But David, maintaining a budget is so hard!
I get it.
Budgeting and learning how to spend your money wisely for the first time is a challenge for everyone. You’re bound to make mistakes too. To get you started, let me give you four steps to make things easier.
1. Know Your Take Home Income
When you get your first job, you will get a salary offer. Let’s say you’ll be making $20 an hour or roughly $40,000 annually. Does that mean you’ll be taking home a little over $3,300 a month?
When you get your first pay stub, you’ll see that many expenses are deducted from your paycheck, such as state and federal taxes, social security income, and health insurance (just to name a few). This can take up a very large percentage of your gross pay, on average 25%. It’s important to know what your true net or take-home income will be so that you can properly budget.
2. Understand All Your Expenses
Whether it’s your first time living away from your parents or you’ve lived on your own since forever, you need to make sure you understand what all your expenses will be. This includes the big items, like rent, all the way to the little things, like toilet paper. If you’re trying to figure out how much to spend on rent, a good rule of thumb is 30% of your gross income, but that also depends on where you will be living. If you’re in a big metropolitan city, that number could be a lot higher.
Also think about your food costs, which will probably be your second biggest expense. If you’ve never had to do grocery shopping before, a good first step is to just hit the grocery store with a list of necessary items you need to buy weekly. Get a gage of how much everything costs so that you can better budget for this in the future. Remember, all the little things add up so make your budget as detailed as possible.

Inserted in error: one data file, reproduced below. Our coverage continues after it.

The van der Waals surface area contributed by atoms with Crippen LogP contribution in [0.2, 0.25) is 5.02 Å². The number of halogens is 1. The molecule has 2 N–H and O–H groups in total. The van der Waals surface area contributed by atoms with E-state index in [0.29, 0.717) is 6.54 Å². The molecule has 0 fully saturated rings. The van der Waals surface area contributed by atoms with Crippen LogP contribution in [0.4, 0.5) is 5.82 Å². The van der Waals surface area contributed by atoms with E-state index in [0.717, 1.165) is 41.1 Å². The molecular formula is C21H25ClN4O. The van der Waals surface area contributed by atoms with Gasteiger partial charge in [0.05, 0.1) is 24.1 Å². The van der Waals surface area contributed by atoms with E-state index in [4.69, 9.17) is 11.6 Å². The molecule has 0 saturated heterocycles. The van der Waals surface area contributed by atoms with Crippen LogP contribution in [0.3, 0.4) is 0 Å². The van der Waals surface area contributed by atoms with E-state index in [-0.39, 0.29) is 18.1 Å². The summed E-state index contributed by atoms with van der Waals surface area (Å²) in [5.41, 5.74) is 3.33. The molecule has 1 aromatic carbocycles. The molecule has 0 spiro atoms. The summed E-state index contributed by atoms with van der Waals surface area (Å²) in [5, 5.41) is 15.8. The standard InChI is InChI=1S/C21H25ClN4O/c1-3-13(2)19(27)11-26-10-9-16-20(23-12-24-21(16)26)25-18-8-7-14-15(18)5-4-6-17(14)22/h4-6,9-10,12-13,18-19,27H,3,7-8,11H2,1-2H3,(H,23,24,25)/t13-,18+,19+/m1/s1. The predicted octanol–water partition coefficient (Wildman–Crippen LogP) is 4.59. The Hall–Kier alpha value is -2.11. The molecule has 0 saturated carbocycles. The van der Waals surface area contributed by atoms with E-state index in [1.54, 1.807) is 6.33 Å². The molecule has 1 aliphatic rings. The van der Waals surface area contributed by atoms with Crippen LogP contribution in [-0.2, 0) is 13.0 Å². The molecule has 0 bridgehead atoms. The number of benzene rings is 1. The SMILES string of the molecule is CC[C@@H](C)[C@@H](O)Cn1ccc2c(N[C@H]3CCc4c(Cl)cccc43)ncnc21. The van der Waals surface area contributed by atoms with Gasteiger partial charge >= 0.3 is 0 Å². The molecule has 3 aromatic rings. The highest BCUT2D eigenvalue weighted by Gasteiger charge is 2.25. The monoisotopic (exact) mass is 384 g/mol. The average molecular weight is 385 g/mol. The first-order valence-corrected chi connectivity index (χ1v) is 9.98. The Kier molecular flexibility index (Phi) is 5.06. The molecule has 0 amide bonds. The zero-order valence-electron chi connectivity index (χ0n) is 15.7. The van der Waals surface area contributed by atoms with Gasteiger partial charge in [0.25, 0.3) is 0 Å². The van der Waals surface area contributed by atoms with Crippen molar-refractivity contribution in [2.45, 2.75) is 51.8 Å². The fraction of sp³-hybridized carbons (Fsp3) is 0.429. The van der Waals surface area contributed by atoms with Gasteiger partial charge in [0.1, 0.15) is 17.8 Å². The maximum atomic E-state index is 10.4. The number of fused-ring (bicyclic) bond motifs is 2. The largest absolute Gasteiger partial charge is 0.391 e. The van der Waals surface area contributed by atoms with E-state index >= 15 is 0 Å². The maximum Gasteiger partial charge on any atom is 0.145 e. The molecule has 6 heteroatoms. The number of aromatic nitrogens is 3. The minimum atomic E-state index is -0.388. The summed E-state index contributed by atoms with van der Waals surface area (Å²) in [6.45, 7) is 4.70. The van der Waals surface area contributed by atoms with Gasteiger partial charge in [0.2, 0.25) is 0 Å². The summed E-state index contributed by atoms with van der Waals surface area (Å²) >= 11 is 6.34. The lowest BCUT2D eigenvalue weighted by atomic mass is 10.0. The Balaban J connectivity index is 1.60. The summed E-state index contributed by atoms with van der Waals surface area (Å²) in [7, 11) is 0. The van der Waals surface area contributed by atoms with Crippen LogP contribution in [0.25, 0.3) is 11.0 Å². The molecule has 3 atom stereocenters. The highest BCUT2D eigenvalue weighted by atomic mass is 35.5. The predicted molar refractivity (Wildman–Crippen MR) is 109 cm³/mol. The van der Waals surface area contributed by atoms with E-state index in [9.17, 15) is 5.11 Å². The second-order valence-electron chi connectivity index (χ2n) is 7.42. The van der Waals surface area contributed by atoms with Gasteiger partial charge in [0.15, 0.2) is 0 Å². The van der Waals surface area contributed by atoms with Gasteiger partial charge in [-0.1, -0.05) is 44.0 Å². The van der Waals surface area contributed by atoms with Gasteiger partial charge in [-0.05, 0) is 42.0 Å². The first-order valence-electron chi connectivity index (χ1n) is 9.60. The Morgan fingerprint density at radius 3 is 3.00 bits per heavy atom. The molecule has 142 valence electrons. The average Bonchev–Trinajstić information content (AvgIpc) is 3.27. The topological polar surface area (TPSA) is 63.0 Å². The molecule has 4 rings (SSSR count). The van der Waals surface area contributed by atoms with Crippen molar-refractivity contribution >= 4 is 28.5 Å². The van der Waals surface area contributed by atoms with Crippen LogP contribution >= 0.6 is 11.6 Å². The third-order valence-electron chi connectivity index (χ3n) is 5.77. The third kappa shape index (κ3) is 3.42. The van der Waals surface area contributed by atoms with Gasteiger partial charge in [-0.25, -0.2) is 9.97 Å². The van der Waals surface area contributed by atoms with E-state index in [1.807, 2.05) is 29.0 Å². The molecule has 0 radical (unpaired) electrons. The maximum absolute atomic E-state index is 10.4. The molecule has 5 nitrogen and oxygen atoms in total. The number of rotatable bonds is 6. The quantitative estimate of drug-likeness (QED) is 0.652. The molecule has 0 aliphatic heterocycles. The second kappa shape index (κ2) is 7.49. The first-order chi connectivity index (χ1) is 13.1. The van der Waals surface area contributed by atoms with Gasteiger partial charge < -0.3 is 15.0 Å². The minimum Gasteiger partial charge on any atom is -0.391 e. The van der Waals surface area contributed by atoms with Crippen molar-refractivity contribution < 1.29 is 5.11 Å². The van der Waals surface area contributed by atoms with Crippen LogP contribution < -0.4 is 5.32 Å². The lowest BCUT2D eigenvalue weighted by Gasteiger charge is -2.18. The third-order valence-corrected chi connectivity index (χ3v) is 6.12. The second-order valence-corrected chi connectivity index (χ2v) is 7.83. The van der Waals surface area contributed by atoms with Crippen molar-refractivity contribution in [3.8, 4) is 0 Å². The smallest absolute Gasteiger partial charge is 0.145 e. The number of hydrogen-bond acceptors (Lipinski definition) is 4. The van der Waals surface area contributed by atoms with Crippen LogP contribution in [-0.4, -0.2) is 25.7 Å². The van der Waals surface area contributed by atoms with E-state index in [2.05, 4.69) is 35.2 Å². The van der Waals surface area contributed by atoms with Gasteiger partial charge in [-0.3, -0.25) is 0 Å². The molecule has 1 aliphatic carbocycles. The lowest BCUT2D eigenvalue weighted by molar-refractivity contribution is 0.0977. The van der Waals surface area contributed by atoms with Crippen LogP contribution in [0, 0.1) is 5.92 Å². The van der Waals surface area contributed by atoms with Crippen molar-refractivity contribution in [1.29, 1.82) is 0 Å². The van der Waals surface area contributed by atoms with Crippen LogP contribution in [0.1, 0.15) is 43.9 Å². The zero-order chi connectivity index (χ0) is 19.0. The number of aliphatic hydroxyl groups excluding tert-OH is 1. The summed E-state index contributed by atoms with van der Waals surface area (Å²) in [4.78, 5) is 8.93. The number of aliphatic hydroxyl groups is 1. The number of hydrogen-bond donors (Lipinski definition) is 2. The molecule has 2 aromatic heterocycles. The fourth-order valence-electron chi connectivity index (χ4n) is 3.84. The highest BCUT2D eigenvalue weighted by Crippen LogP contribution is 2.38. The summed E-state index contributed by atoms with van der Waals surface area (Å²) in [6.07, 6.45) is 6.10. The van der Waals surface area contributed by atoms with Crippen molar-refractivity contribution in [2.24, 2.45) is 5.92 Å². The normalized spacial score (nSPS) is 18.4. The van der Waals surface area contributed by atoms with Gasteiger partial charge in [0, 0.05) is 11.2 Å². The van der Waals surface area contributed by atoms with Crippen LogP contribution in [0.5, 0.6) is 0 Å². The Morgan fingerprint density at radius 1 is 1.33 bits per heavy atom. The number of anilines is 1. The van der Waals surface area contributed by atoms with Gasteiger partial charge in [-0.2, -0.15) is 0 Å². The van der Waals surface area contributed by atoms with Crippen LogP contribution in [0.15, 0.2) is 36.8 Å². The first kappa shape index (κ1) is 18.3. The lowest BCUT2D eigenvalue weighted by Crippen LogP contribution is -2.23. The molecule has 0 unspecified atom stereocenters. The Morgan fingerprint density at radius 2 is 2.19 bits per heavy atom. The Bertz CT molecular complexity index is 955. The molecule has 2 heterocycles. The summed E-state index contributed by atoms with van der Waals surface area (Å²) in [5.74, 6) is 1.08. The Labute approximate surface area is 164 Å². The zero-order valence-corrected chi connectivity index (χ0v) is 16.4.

3. Be Organized, Track Everything
One of the most important things about managing your finances successfully is organization. You simply just need to track everything very well. Once you have that down, you’ll have an accurate snapshot of how you’re spending and what you should cut back on. Many people forget the little things, like your daily cup of coffee, but a small expense like that can add up in the long run.
Make sure you’re keeping track of everything. The easiest way to do so is by starting a spreadsheet where you input your expenses. Tools such as Mint.com are also great to use because you can integrate it with your bank and credit card accounts to help you track your purchases.
4. Save, Save, Save
Being on your own for the first time is exciting and there will be an urge to do everything and spend on everything. But remember that it’s important to live within your means because not doing so will get you in a lot of trouble down the road. Start good financial spending habits now. Have a small budget for discretionary spending, but for the most part: save, save, save.
Start an emergency fund as soon as possible — because you truly never know what can happen in life. It’s also never too early to start thinking about retirement. With the power of compound interest, the earlier you start saving for retirement, the more you see later on.
Originally posted at https://moneyning.com/budgeting/7-reasons-why-we-need-to-start-budget-tracking-now/